The Telegraph
Since 1st March, 1999
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Jaswant breaks tradition

New Delhi, Feb. 28: Finance minister Jaswant Singh did what he promised his family before he sat down to write his first budget speech — cut down its length by half.

Compared to the 60-76 page budget speeches split in two parts read out by his predecessors: Yashwant Sinha, P.Chidambaram and Manmohan Singh, Jaswant Singh’s was a crisp 33-page document in one single volume.

The speech itself was a marked departure from all earlier budget speeches — instead of the traditional approach of spelling out government priorities and then listing out tax measures, Singh decided to address the common man’s concerns: his proposals for their welfare, his broad plan for new tax slabs and how well off or badly off the government will be at the end of the fiscal year. That’s all.

Starting off with an introduction on the impending war in the Indian neighbourhood, terrorism exported from across the western borders, he warmed to his pet theme -- lifetime concerns, food for the poor .... Followed by a far thinner reading of tax proposals which gave just the basics and left analysts groping for details in the fine print of papers laid in Parliament.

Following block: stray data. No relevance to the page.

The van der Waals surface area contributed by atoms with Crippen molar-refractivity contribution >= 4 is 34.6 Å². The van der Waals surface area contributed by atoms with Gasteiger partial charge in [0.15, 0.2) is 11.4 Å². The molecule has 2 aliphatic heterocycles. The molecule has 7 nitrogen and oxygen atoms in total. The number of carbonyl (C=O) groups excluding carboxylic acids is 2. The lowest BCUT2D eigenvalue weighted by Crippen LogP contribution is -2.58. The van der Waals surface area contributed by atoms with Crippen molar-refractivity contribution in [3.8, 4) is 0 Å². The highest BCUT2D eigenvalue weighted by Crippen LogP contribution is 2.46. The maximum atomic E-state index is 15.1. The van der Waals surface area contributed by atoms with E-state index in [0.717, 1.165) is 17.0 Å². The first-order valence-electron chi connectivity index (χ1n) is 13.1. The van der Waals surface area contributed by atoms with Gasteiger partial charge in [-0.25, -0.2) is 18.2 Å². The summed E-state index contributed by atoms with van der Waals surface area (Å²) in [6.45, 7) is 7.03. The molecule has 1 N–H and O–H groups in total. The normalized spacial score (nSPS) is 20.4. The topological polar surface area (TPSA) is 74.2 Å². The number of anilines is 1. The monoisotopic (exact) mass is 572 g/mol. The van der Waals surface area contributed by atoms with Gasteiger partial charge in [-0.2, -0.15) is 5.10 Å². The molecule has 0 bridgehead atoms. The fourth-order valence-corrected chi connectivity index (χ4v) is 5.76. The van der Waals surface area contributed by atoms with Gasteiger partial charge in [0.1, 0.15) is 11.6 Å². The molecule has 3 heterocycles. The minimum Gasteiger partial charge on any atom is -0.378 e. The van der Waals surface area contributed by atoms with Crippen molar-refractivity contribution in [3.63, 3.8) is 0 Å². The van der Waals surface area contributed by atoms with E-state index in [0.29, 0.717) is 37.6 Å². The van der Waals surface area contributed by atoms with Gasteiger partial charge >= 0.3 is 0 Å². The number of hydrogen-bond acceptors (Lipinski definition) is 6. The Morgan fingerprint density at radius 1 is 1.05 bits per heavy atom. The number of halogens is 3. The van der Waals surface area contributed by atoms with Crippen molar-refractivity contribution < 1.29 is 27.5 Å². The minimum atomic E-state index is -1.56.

Nor did he go in for the much appreciated tradition of quoting couplets started off by Congress finance minister Manmohan Singh, followed by United Front's P. Chidambaram and BJP’s first finance minister Yashwant Sinha who took off on quotes from popular Hindi film songs, whose last ‘Kabhi Khushi Kabhi Gam’ unfortunately left not just the tax-payer but also the BJP party crying.

The only popular saying Singh quoted was a promise he had made almost year back —‘Garib ki pet mein dana aur Grihini ki tukia mein anna” (Food in the poor man's belly and money in the housewife's purse).

This he said with a wry smile which failed to raise any of the laughs he may have intended to raise. Indeed most thought his speech was too serious a piece of work to be laughed at -- especially as he had taken the trouble of adding an index at the end of it for ready reference.

The lack of humour relief in the budget, however, went unnoticed as people kept guessing the import of many of the measures he spelled out in his speech delivered in his usual clipped Oxbridge accent.

For instance, a Rs 50 a metric tonne tax on crude oil did not seem much to most members of Parliament, till one of them sat down with a calculator to work it out to mean 50 paise a litre who then realised that the sum total of taxes on petro-goods would mean a Rs 1.50 a litre hike in petroleum prices.

But then despite the innovations and slash in speech length — Singh’s speech still took a good two hours 20 minutes with interruptions which accounted for about 25 minutes, compared with one hour forty five minute long speeches by Chidambaram and and two hour ones by Yaswant Singh.

However, that, was as one bored member of Parliament put it, was because, the inimitable Rajput nobleman, delivers all his speeches in the manner of a radio newsreader reading out bulletins at “very slow speed.”

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